Employment tribunal rules that Director was unfairly dismissed after sudden resignation
An employment tribunal has ruled that the managing director of an electrical supplies firm who resigned during a dispute was unfairly dismissed.
The company accepted Mr Rae’s resignation following a dispute over salary increases. However, the tribunal found that his resignation had been forced by the other directors’ ‘considerable ill-feeling’ towards him.
Mr Rae had proposed a five per cent pay increase for the majority of employees in the sales team, with three to receive a 25 per cent increase.
Following the completion of payroll, Rae found that the salaries had not increased, and told one of the directors “I told you what was going to happen”, referencing a previous conversation in which he had threatened to leave if there were no salary increases.
Mr Rae was alleged to have said “I resign” but he disputed this. He phoned the following day to say that it was not his intention to resign and that he would be seeing his doctor and taking time off due to stress.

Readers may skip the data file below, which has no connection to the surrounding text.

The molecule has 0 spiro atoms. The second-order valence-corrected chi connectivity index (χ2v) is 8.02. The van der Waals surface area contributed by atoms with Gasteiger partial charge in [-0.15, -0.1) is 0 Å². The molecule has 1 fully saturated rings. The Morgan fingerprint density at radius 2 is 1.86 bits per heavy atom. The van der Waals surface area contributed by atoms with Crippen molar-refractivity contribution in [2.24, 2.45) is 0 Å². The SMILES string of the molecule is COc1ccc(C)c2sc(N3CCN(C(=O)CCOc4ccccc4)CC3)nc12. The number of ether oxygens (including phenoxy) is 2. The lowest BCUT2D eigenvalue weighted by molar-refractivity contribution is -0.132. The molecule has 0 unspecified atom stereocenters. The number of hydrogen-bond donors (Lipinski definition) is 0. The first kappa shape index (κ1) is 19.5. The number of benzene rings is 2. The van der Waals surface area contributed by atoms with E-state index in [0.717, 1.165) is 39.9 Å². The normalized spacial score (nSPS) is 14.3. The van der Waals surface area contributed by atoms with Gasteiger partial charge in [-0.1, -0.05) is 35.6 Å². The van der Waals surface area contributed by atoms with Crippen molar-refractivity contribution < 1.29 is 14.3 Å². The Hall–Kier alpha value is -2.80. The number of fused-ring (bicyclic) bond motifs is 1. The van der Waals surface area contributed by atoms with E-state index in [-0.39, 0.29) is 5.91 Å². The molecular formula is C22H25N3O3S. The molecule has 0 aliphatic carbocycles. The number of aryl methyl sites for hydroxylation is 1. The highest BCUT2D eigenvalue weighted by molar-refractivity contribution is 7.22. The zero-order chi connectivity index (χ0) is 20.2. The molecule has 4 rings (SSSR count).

The judgement notes that Mr Rae’s decision was not in writing, which was a requirement of the firm. Despite there being a general rule that once an employee has spoken ‘unequivocal and unambiguous’ words of resignation an employer can accept the resignation, there are certain instances in which these words cannot be relied on.
Judge Nicol Hosie said: “The claimant had worked with his two fellow directors for almost 30 years. They were aware of how strongly he felt about the salary increases. It was clear that he was very angry when he said and acted the way he did. He was not acting rationally.”
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